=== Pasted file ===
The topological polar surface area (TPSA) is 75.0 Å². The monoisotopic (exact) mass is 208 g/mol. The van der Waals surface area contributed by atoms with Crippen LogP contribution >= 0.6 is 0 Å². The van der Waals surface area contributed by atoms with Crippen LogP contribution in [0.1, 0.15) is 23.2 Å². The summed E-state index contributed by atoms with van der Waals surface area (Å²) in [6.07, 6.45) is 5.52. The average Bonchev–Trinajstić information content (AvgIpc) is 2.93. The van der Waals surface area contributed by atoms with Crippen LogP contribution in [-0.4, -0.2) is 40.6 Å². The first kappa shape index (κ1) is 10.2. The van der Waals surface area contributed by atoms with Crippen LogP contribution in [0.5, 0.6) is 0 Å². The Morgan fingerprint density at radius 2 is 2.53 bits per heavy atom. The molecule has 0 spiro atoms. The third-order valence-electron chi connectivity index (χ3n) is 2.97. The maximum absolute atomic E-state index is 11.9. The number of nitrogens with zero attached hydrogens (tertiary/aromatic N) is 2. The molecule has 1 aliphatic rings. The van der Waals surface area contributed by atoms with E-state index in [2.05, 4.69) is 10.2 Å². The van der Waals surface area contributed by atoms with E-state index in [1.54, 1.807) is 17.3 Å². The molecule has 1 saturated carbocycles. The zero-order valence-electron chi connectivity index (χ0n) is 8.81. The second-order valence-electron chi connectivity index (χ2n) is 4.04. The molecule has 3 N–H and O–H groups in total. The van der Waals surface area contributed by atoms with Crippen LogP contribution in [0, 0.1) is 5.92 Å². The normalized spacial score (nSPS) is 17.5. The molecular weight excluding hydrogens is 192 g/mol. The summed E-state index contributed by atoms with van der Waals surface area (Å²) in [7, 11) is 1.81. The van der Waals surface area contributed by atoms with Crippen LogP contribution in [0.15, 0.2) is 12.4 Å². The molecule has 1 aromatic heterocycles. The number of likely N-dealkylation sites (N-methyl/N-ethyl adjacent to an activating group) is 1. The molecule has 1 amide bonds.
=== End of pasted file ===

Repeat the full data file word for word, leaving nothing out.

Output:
The topological polar surface area (TPSA) is 75.0 Å². The monoisotopic (exact) mass is 208 g/mol. The van der Waals surface area contributed by atoms with Crippen LogP contribution >= 0.6 is 0 Å². The van der Waals surface area contributed by atoms with Crippen LogP contribution in [0.1, 0.15) is 23.2 Å². The summed E-state index contributed by atoms with van der Waals surface area (Å²) in [6.07, 6.45) is 5.52. The average Bonchev–Trinajstić information content (AvgIpc) is 2.93. The van der Waals surface area contributed by atoms with Crippen LogP contribution in [-0.4, -0.2) is 40.6 Å². The first kappa shape index (κ1) is 10.2. The van der Waals surface area contributed by atoms with Crippen LogP contribution in [0.5, 0.6) is 0 Å². The Morgan fingerprint density at radius 2 is 2.53 bits per heavy atom. The molecule has 0 spiro atoms. The third-order valence-electron chi connectivity index (χ3n) is 2.97. The maximum absolute atomic E-state index is 11.9. The number of nitrogens with zero attached hydrogens (tertiary/aromatic N) is 2. The molecule has 1 aliphatic rings. The van der Waals surface area contributed by atoms with E-state index in [2.05, 4.69) is 10.2 Å². The van der Waals surface area contributed by atoms with E-state index in [1.54, 1.807) is 17.3 Å². The molecule has 1 saturated carbocycles. The zero-order valence-electron chi connectivity index (χ0n) is 8.81. The second-order valence-electron chi connectivity index (χ2n) is 4.04. The molecule has 3 N–H and O–H groups in total. The van der Waals surface area contributed by atoms with Crippen LogP contribution in [0, 0.1) is 5.92 Å². The normalized spacial score (nSPS) is 17.5. The molecular weight excluding hydrogens is 192 g/mol. The summed E-state index contributed by atoms with van der Waals surface area (Å²) in [7, 11) is 1.81. The van der Waals surface area contributed by atoms with Crippen LogP contribution in [0.15, 0.2) is 12.4 Å². The molecule has 1 aromatic heterocycles. The number of likely N-dealkylation sites (N-methyl/N-ethyl adjacent to an activating group) is 1. The molecule has 1 amide bonds.